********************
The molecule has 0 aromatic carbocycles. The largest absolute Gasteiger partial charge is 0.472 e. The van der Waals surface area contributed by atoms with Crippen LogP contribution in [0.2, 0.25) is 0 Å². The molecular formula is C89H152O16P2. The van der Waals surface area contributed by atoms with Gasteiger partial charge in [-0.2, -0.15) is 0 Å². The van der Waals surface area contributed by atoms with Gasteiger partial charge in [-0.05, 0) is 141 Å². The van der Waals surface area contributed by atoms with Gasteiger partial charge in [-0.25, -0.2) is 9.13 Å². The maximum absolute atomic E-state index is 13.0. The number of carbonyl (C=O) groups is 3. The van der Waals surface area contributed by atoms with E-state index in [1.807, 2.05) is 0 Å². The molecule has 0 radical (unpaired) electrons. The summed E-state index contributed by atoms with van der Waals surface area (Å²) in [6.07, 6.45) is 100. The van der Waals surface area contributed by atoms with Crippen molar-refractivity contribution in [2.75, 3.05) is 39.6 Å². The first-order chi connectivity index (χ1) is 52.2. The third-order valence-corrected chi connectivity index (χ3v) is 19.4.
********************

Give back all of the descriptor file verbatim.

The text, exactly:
The molecule has 0 aromatic carbocycles. The largest absolute Gasteiger partial charge is 0.472 e. The van der Waals surface area contributed by atoms with Crippen LogP contribution in [0.2, 0.25) is 0 Å². The molecular formula is C89H152O16P2. The van der Waals surface area contributed by atoms with Gasteiger partial charge in [-0.2, -0.15) is 0 Å². The van der Waals surface area contributed by atoms with Gasteiger partial charge in [-0.05, 0) is 141 Å². The van der Waals surface area contributed by atoms with Gasteiger partial charge in [-0.25, -0.2) is 9.13 Å². The maximum absolute atomic E-state index is 13.0. The number of carbonyl (C=O) groups is 3. The van der Waals surface area contributed by atoms with E-state index in [1.807, 2.05) is 0 Å². The molecule has 0 radical (unpaired) electrons. The summed E-state index contributed by atoms with van der Waals surface area (Å²) in [6.07, 6.45) is 100. The van der Waals surface area contributed by atoms with Crippen molar-refractivity contribution in [2.75, 3.05) is 39.6 Å². The first-order chi connectivity index (χ1) is 52.2. The third-order valence-corrected chi connectivity index (χ3v) is 19.4.